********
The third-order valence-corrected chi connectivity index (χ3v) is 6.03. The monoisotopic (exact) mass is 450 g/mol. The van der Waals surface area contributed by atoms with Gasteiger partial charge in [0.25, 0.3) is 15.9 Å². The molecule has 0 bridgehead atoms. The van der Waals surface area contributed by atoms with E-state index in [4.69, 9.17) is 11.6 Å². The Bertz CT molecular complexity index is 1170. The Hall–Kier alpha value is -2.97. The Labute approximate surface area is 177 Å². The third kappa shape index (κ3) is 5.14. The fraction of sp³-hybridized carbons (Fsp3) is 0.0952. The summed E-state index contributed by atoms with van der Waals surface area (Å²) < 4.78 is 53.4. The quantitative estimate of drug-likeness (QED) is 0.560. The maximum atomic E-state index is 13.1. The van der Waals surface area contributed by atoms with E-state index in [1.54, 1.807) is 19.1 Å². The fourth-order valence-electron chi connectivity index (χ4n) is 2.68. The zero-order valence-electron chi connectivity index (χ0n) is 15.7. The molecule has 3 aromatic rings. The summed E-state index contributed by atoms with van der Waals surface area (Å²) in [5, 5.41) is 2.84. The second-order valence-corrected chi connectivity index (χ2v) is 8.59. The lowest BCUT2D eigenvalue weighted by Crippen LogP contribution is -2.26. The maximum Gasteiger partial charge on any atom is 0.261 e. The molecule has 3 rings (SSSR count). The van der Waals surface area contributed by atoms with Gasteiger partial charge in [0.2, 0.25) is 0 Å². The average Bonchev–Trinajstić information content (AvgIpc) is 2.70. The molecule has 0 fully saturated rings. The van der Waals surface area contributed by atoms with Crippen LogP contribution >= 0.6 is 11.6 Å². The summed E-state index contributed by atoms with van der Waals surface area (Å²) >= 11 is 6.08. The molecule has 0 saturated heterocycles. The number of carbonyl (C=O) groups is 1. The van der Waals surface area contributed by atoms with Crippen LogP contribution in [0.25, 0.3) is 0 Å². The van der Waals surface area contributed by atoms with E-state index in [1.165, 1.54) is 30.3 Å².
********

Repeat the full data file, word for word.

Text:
The third-order valence-corrected chi connectivity index (χ3v) is 6.03. The monoisotopic (exact) mass is 450 g/mol. The van der Waals surface area contributed by atoms with Gasteiger partial charge in [0.25, 0.3) is 15.9 Å². The molecule has 0 bridgehead atoms. The van der Waals surface area contributed by atoms with E-state index in [4.69, 9.17) is 11.6 Å². The Bertz CT molecular complexity index is 1170. The Hall–Kier alpha value is -2.97. The Labute approximate surface area is 177 Å². The third kappa shape index (κ3) is 5.14. The fraction of sp³-hybridized carbons (Fsp3) is 0.0952. The summed E-state index contributed by atoms with van der Waals surface area (Å²) < 4.78 is 53.4. The quantitative estimate of drug-likeness (QED) is 0.560. The maximum atomic E-state index is 13.1. The van der Waals surface area contributed by atoms with E-state index in [1.54, 1.807) is 19.1 Å². The fourth-order valence-electron chi connectivity index (χ4n) is 2.68. The zero-order valence-electron chi connectivity index (χ0n) is 15.7. The molecule has 3 aromatic rings. The summed E-state index contributed by atoms with van der Waals surface area (Å²) in [5, 5.41) is 2.84. The second-order valence-corrected chi connectivity index (χ2v) is 8.59. The lowest BCUT2D eigenvalue weighted by Crippen LogP contribution is -2.26. The maximum Gasteiger partial charge on any atom is 0.261 e. The molecule has 3 rings (SSSR count). The van der Waals surface area contributed by atoms with Gasteiger partial charge in [0.2, 0.25) is 0 Å². The average Bonchev–Trinajstić information content (AvgIpc) is 2.70. The molecule has 0 fully saturated rings. The van der Waals surface area contributed by atoms with Crippen LogP contribution >= 0.6 is 11.6 Å². The summed E-state index contributed by atoms with van der Waals surface area (Å²) >= 11 is 6.08. The molecule has 0 saturated heterocycles. The number of carbonyl (C=O) groups is 1. The van der Waals surface area contributed by atoms with Crippen LogP contribution in [0.25, 0.3) is 0 Å². The van der Waals surface area contributed by atoms with E-state index in [1.165, 1.54) is 30.3 Å².